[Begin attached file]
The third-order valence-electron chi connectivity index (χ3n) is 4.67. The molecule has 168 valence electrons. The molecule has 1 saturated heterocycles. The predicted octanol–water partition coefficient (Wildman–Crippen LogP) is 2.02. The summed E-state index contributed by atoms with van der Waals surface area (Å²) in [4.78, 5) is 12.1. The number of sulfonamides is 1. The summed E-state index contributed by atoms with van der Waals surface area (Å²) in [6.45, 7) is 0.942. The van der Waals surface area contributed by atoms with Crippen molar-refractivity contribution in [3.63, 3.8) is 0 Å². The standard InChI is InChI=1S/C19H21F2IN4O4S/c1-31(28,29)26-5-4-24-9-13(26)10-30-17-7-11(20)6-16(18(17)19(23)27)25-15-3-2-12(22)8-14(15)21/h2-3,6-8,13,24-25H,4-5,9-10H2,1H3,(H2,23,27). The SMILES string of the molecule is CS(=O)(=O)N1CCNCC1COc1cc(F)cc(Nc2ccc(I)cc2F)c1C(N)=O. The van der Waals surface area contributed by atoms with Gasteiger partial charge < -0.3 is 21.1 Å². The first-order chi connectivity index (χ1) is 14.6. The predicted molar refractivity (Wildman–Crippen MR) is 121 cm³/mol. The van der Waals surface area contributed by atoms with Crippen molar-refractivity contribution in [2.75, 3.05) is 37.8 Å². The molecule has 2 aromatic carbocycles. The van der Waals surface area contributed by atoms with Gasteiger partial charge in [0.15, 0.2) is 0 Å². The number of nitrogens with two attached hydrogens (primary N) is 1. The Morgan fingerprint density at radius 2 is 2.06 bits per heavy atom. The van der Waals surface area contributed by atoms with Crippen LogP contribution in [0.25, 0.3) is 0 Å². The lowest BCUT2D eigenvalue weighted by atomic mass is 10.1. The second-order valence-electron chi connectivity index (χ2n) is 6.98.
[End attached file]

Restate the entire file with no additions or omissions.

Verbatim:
The third-order valence-electron chi connectivity index (χ3n) is 4.67. The molecule has 168 valence electrons. The molecule has 1 saturated heterocycles. The predicted octanol–water partition coefficient (Wildman–Crippen LogP) is 2.02. The summed E-state index contributed by atoms with van der Waals surface area (Å²) in [4.78, 5) is 12.1. The number of sulfonamides is 1. The summed E-state index contributed by atoms with van der Waals surface area (Å²) in [6.45, 7) is 0.942. The van der Waals surface area contributed by atoms with Crippen molar-refractivity contribution in [3.63, 3.8) is 0 Å². The standard InChI is InChI=1S/C19H21F2IN4O4S/c1-31(28,29)26-5-4-24-9-13(26)10-30-17-7-11(20)6-16(18(17)19(23)27)25-15-3-2-12(22)8-14(15)21/h2-3,6-8,13,24-25H,4-5,9-10H2,1H3,(H2,23,27). The SMILES string of the molecule is CS(=O)(=O)N1CCNCC1COc1cc(F)cc(Nc2ccc(I)cc2F)c1C(N)=O. The van der Waals surface area contributed by atoms with Gasteiger partial charge < -0.3 is 21.1 Å². The first-order chi connectivity index (χ1) is 14.6. The predicted molar refractivity (Wildman–Crippen MR) is 121 cm³/mol. The van der Waals surface area contributed by atoms with Crippen molar-refractivity contribution in [2.75, 3.05) is 37.8 Å². The molecule has 2 aromatic carbocycles. The van der Waals surface area contributed by atoms with Gasteiger partial charge in [0.15, 0.2) is 0 Å². The number of nitrogens with two attached hydrogens (primary N) is 1. The Morgan fingerprint density at radius 2 is 2.06 bits per heavy atom. The van der Waals surface area contributed by atoms with Crippen LogP contribution in [0.25, 0.3) is 0 Å². The lowest BCUT2D eigenvalue weighted by atomic mass is 10.1. The second-order valence-electron chi connectivity index (χ2n) is 6.98.